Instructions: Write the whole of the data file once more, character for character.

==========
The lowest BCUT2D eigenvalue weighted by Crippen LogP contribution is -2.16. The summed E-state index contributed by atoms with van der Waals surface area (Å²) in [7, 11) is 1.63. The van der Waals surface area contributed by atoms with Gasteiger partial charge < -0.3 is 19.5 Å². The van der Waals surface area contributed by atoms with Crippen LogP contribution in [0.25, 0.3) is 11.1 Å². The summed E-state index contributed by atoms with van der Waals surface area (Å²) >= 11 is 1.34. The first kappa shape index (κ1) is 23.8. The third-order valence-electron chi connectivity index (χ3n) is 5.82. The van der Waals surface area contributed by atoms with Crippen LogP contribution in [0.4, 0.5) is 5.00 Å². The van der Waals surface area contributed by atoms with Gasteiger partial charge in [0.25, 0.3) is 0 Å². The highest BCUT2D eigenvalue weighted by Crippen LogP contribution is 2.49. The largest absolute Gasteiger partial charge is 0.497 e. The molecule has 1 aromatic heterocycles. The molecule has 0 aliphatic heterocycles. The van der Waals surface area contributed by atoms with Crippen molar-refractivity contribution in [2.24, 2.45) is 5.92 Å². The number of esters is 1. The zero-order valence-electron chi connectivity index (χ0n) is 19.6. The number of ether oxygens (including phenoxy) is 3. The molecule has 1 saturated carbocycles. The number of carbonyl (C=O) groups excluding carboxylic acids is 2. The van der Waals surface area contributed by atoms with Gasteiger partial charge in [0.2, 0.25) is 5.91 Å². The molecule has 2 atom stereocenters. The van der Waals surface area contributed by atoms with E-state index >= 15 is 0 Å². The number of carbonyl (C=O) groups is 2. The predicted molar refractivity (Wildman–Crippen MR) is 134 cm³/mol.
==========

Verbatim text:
The lowest BCUT2D eigenvalue weighted by Crippen LogP contribution is -2.16. The summed E-state index contributed by atoms with van der Waals surface area (Å²) in [7, 11) is 1.63. The van der Waals surface area contributed by atoms with Gasteiger partial charge < -0.3 is 19.5 Å². The van der Waals surface area contributed by atoms with Crippen LogP contribution in [0.25, 0.3) is 11.1 Å². The summed E-state index contributed by atoms with van der Waals surface area (Å²) >= 11 is 1.34. The first kappa shape index (κ1) is 23.8. The third-order valence-electron chi connectivity index (χ3n) is 5.82. The van der Waals surface area contributed by atoms with Crippen LogP contribution in [0.4, 0.5) is 5.00 Å². The van der Waals surface area contributed by atoms with Gasteiger partial charge in [0.25, 0.3) is 0 Å². The highest BCUT2D eigenvalue weighted by Crippen LogP contribution is 2.49. The largest absolute Gasteiger partial charge is 0.497 e. The molecule has 1 aromatic heterocycles. The molecule has 0 aliphatic heterocycles. The van der Waals surface area contributed by atoms with Crippen molar-refractivity contribution in [2.24, 2.45) is 5.92 Å². The number of esters is 1. The zero-order valence-electron chi connectivity index (χ0n) is 19.6. The number of ether oxygens (including phenoxy) is 3. The molecule has 1 saturated carbocycles. The number of carbonyl (C=O) groups excluding carboxylic acids is 2. The van der Waals surface area contributed by atoms with Gasteiger partial charge in [0.2, 0.25) is 5.91 Å². The molecule has 2 atom stereocenters. The van der Waals surface area contributed by atoms with E-state index >= 15 is 0 Å². The number of carbonyl (C=O) groups is 2. The predicted molar refractivity (Wildman–Crippen MR) is 134 cm³/mol.